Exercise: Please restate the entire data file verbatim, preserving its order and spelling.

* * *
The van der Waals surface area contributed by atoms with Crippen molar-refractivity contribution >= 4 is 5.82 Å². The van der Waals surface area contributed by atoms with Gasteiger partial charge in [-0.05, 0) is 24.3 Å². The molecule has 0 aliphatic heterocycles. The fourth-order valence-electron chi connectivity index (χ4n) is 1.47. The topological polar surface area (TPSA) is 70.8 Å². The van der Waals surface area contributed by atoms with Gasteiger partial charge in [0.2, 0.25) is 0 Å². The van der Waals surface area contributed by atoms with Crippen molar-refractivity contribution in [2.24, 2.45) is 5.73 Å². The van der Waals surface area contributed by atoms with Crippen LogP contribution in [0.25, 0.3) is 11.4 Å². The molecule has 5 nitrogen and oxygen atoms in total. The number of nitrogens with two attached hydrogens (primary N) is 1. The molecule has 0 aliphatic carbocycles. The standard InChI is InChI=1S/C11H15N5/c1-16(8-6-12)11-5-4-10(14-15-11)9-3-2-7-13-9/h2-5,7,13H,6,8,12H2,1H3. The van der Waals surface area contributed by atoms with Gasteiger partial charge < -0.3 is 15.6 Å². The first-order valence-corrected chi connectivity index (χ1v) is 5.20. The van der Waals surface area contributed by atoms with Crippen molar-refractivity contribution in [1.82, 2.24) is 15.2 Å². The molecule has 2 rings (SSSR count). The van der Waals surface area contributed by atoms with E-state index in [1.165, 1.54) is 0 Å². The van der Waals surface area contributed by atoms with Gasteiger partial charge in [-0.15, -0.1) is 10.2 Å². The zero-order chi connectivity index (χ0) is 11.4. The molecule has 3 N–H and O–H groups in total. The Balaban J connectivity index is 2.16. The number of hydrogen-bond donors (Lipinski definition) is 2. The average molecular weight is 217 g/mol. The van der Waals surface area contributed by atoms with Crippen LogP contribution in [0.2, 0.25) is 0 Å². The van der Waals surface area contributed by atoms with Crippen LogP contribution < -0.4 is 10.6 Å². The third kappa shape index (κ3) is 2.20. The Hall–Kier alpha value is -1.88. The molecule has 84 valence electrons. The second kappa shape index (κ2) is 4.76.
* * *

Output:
The van der Waals surface area contributed by atoms with Crippen molar-refractivity contribution >= 4 is 5.82 Å². The van der Waals surface area contributed by atoms with Gasteiger partial charge in [-0.05, 0) is 24.3 Å². The molecule has 0 aliphatic heterocycles. The fourth-order valence-electron chi connectivity index (χ4n) is 1.47. The topological polar surface area (TPSA) is 70.8 Å². The van der Waals surface area contributed by atoms with Gasteiger partial charge in [0.2, 0.25) is 0 Å². The van der Waals surface area contributed by atoms with Crippen molar-refractivity contribution in [2.24, 2.45) is 5.73 Å². The van der Waals surface area contributed by atoms with Crippen LogP contribution in [0.25, 0.3) is 11.4 Å². The molecule has 5 nitrogen and oxygen atoms in total. The number of nitrogens with two attached hydrogens (primary N) is 1. The molecule has 0 aliphatic carbocycles. The standard InChI is InChI=1S/C11H15N5/c1-16(8-6-12)11-5-4-10(14-15-11)9-3-2-7-13-9/h2-5,7,13H,6,8,12H2,1H3. The van der Waals surface area contributed by atoms with Gasteiger partial charge < -0.3 is 15.6 Å². The first-order valence-corrected chi connectivity index (χ1v) is 5.20. The van der Waals surface area contributed by atoms with Crippen molar-refractivity contribution in [1.82, 2.24) is 15.2 Å². The molecule has 2 rings (SSSR count). The van der Waals surface area contributed by atoms with E-state index in [1.165, 1.54) is 0 Å². The van der Waals surface area contributed by atoms with Gasteiger partial charge in [-0.15, -0.1) is 10.2 Å². The zero-order chi connectivity index (χ0) is 11.4. The molecule has 3 N–H and O–H groups in total. The Balaban J connectivity index is 2.16. The number of hydrogen-bond donors (Lipinski definition) is 2. The average molecular weight is 217 g/mol. The van der Waals surface area contributed by atoms with Crippen LogP contribution in [0.2, 0.25) is 0 Å². The van der Waals surface area contributed by atoms with Crippen LogP contribution < -0.4 is 10.6 Å². The third kappa shape index (κ3) is 2.20. The Hall–Kier alpha value is -1.88. The molecule has 84 valence electrons. The second kappa shape index (κ2) is 4.76.